This is known to be one of the best trails in Redwood National Park! Ferns cover two canyon walls as you hike along a stream. It looks like something out of a fairytale. Also, fun fact: parts of Jurassic Park were filmed here!
While the hike itself is only about a mile long, the drive to get there is quite the adventure. Unfortunately, the road is so winding and narrow that oversized vehicles are not allowed to drive it. Since we were in an RV on this trip, we were not able to go to this spot! (I’ll have to come back some day for it!)
If you don’t want to drive the narrow road to the Fern Canyon trailhead, there is another option – you are also able to get to Fern Canyon by hiking along the James Irvine Trail. I’ve heard this 10-mile hike is amazing and well worth it if you have the time!
Lady Bird Johnson Grove Trail
This 1.5 mile loop trail is one of the most popular things to do in Redwood National Park. Richard Nixon named this trail after First Lady and environmental activist Lady Bird Johnson back in 1969. This Redwood grove is filled with huge trees and colorful flowers. There are also signs throughout the trail which are helpful to provide more meaning and context behind the trees themselves. I found this trail to be super peaceful and scenic, although we visited at a time when there were no crowds!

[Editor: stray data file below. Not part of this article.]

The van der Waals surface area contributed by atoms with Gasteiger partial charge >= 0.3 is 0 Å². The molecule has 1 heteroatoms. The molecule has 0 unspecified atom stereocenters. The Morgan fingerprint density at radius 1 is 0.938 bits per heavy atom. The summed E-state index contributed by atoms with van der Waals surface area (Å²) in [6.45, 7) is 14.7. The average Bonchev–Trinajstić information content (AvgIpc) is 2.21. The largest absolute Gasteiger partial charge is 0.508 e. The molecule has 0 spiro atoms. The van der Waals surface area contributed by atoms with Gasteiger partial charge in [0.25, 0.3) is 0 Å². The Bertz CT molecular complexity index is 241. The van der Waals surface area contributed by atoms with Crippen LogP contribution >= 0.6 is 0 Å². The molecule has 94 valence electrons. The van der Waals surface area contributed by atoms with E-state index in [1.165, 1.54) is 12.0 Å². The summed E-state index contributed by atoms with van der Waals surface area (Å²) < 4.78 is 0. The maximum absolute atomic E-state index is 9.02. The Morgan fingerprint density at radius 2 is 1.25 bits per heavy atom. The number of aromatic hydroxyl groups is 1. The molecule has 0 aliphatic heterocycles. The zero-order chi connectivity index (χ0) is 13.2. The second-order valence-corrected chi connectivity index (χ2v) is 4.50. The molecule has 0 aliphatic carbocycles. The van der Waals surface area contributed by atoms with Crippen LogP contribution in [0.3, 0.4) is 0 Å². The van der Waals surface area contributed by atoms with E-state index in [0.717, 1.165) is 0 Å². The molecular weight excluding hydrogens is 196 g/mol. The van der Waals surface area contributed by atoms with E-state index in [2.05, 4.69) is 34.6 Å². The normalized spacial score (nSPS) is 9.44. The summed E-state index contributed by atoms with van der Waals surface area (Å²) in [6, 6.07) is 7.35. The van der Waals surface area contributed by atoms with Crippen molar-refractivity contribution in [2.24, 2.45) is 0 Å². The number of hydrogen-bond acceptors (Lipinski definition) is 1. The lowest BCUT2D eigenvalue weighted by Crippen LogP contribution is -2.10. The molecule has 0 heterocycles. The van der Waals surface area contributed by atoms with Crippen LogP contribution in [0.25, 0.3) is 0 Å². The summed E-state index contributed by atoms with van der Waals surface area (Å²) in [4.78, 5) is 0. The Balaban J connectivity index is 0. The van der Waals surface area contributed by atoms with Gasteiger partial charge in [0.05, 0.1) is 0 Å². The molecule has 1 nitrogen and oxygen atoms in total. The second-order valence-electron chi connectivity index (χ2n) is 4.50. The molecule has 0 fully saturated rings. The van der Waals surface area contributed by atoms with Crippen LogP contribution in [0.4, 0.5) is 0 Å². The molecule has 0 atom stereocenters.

Drive Through a Tree
Driving through a tree is one of the most unique things to do in Redwood National Park! We weren’t able to do this on our visit since we were in a big RV, however if you are in a car and want to experience this – there are 3 options:
- Klamath Tree – in a central area of the park. $5/car
- Shrine Tree – close to the town of Eureka. $10/car
- Chandelier Tree – in Leggett. $10/car
Avenue of the Giants
Ok – so this isn’t technically located within Redwood National and State Parks, however it’s close-by (in Humboldt Redwoods State Park) and definitely worth passing through when you are in the area! This 31-mile scenic highway runs parallel to the 101, with trees lining both sides. It’s a photographer’s dream! There are turnouts located throughout the highway where you can pull off, park, and walk around and explore or take pictures. From the North, enter at exit 674 in Pepperwood to start the drive.